Morelia MM

  5. #15
    Pianissimo User
    Join Date
    Aug 2005
    Not to change the subject, but does anybody have an opinion on the valve cluster adjustment or tune up that Bob Reeves offers as a service to make trumpets play better?
    And BTW, Charles Dickens, in common with many other notable people, insisted on sleeping in a bed oriented in a north-south direction. Relevant?

  6. #16
    Utimate User
    Join Date
    Sep 2004
    I reluctantly had to vote "scam" because the original poster left no other choice. I would have been more comfortable voting that it has no effect rather than implying that the people who do the freezing are consciously trying to cheat you. I don't think that's the case.

    It reminds me of the polls that ask leading questions. It's like being asked "Have you stopped beating your children?"


  7. #17
    Mezzo Forte User
    Join Date
    May 2006
    Morelia, Mexico
    Quote Originally Posted by Manny Laureano
    I reluctantly had to vote "scam" because the original poster left no other choice. I would have been more comfortable voting that it has no effect rather than implying that the people who do the freezing are consciously trying to cheat you. I don't think that's the case.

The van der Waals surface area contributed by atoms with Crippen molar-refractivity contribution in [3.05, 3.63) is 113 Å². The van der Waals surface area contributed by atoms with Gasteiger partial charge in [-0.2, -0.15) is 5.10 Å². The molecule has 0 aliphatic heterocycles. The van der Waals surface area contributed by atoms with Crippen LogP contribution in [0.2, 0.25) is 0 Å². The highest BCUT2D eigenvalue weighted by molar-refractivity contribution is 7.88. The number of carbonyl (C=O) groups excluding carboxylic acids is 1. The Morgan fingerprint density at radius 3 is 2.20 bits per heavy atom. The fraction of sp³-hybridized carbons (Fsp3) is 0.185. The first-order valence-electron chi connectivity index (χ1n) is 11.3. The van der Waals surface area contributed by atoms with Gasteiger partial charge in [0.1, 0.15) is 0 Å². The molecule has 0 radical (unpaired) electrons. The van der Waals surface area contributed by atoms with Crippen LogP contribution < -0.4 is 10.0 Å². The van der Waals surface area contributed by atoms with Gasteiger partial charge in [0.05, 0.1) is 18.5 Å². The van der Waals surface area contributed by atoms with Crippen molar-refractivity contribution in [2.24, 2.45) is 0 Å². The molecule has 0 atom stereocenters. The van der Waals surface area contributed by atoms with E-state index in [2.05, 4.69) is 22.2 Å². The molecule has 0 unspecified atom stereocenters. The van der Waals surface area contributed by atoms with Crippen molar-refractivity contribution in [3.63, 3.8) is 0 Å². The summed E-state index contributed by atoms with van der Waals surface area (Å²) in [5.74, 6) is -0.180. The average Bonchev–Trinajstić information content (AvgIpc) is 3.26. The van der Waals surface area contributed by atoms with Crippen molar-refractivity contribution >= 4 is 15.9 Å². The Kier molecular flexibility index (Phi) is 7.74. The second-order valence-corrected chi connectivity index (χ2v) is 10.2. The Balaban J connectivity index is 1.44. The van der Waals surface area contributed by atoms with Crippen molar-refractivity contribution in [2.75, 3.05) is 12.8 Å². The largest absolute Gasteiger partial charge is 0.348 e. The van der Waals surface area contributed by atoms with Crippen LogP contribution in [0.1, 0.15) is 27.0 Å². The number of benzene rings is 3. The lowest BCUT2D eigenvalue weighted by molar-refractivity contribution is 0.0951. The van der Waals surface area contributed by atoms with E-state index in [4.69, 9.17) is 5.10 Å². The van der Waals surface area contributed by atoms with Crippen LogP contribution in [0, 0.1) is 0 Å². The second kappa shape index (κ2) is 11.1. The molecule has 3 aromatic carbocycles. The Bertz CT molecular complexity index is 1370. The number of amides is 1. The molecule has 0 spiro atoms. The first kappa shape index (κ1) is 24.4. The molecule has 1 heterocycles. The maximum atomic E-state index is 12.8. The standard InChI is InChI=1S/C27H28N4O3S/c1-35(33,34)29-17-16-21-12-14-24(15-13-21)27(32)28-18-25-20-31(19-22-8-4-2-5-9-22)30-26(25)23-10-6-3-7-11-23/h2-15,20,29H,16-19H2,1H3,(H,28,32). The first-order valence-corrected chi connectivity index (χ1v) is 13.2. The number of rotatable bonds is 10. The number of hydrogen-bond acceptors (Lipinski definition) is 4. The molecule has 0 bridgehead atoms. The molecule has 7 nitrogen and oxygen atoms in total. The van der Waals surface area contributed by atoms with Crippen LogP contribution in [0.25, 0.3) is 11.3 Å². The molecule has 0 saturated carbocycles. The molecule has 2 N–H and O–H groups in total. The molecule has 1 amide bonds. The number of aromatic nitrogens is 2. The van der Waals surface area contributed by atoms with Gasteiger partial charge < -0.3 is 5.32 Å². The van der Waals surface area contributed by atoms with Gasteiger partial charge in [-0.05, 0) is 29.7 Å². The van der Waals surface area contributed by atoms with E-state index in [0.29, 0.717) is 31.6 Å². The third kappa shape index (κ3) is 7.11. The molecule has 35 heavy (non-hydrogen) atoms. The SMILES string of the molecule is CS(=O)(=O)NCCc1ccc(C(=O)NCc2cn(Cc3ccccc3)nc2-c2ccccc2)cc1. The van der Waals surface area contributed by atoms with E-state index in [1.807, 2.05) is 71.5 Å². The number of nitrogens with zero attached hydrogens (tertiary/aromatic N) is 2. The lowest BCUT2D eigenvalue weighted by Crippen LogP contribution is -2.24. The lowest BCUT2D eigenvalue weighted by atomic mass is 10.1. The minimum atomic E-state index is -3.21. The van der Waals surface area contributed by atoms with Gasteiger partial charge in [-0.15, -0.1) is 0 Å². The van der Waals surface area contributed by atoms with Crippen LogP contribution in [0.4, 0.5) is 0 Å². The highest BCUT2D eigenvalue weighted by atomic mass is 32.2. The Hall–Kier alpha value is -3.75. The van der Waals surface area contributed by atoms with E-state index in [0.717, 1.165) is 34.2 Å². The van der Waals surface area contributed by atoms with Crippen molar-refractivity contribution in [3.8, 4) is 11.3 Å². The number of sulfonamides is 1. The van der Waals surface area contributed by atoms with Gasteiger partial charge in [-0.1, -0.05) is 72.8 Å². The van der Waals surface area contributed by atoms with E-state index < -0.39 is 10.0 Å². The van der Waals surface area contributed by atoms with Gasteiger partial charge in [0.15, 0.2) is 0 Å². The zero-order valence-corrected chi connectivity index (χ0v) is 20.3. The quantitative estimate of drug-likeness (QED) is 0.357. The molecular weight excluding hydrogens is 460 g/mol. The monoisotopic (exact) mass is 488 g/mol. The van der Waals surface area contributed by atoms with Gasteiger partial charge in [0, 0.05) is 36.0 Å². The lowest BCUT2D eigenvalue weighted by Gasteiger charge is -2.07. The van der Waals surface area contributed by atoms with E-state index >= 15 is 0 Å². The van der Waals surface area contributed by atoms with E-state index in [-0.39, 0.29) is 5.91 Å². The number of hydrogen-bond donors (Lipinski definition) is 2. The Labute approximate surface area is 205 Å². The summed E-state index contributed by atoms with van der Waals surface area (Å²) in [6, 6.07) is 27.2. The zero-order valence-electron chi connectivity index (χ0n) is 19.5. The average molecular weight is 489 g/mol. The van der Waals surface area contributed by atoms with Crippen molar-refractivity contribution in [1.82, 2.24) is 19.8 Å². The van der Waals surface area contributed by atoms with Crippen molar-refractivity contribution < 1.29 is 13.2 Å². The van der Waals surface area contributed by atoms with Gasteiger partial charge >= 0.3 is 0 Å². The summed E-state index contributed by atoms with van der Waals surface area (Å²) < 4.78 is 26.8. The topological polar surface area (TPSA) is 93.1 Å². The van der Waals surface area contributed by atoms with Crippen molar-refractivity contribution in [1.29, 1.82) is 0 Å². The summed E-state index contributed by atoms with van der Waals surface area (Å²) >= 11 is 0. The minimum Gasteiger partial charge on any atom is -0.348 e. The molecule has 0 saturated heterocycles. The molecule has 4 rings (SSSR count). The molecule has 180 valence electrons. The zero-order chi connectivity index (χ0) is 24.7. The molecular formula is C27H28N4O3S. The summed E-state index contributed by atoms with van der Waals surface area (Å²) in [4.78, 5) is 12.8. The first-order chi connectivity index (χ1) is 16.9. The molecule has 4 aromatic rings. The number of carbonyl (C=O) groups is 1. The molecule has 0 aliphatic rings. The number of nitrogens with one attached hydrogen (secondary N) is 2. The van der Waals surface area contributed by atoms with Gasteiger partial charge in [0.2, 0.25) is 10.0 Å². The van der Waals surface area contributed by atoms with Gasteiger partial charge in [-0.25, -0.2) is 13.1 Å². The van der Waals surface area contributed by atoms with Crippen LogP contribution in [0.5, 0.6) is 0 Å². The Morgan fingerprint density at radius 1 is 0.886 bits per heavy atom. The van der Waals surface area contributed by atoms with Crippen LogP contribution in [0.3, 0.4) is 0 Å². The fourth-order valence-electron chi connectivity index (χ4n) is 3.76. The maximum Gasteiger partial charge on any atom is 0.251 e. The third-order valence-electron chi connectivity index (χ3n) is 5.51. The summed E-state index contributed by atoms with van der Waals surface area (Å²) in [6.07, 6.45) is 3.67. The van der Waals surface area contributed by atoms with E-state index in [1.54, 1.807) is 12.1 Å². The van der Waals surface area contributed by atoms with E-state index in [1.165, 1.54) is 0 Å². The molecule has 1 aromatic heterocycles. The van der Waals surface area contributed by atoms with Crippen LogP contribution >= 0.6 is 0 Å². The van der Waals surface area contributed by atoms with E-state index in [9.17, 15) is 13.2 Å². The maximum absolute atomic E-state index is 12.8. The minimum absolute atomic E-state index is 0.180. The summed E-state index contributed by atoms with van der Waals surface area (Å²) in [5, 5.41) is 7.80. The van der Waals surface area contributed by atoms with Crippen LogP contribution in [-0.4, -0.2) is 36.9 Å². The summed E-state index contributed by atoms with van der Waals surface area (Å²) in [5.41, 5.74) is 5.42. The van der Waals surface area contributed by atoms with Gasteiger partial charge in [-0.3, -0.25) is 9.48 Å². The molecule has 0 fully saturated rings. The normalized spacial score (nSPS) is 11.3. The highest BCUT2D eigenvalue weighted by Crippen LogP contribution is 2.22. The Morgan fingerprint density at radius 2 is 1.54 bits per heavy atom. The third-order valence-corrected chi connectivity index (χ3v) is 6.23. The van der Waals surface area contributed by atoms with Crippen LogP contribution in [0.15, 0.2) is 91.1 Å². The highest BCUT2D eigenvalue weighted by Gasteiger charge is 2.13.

It reminds me of the polls that ask leading questions. It's like being asked "Have you stopped beating your children?"

    You should never stop!

    Michael McLaughlin
    Morelia MM

  8. #18
    New Friend
    Join Date
    Dec 2010

    Re: Cryogenic Freezing

    The 8D that I am currently playing was restored recently in Cleveland Heights, Ohio. The horn was purchased from a pawn shop in March of this year and needed substantial repair work on the bell to clean up a previous repair attempt. After the restoration, the horn was less responsive than before the restoration. I played the restored horn for a month to identify as many acoustical characteristics as possible before turning it over to CRYOPLUS for the cryogenic treatment. After the treatment, it went to my local repairman to have him add the valve strings and new corks. Since then I have been playing the 'FROZEN PAWN SHOP HORN' as my primary horn around Columbus and Cleveland.

    There is no doubt in my mind that this horn is the finest 8D that I have ever played.

    Going down a check list of what we all desire from a musical instrument, this horn has it all; Response, Tone, Intonation, Flexibility, Range, Sensitivity, Volume ..... Everything. In my ensemble experience, the horn fit in immediately and I was able blend into the sound without hesitation. I look forward to using it soon in a woodwind (or brass) quintet. The sound is so clear that it actually requires less effort to play and is therefore, less fatiguing to play.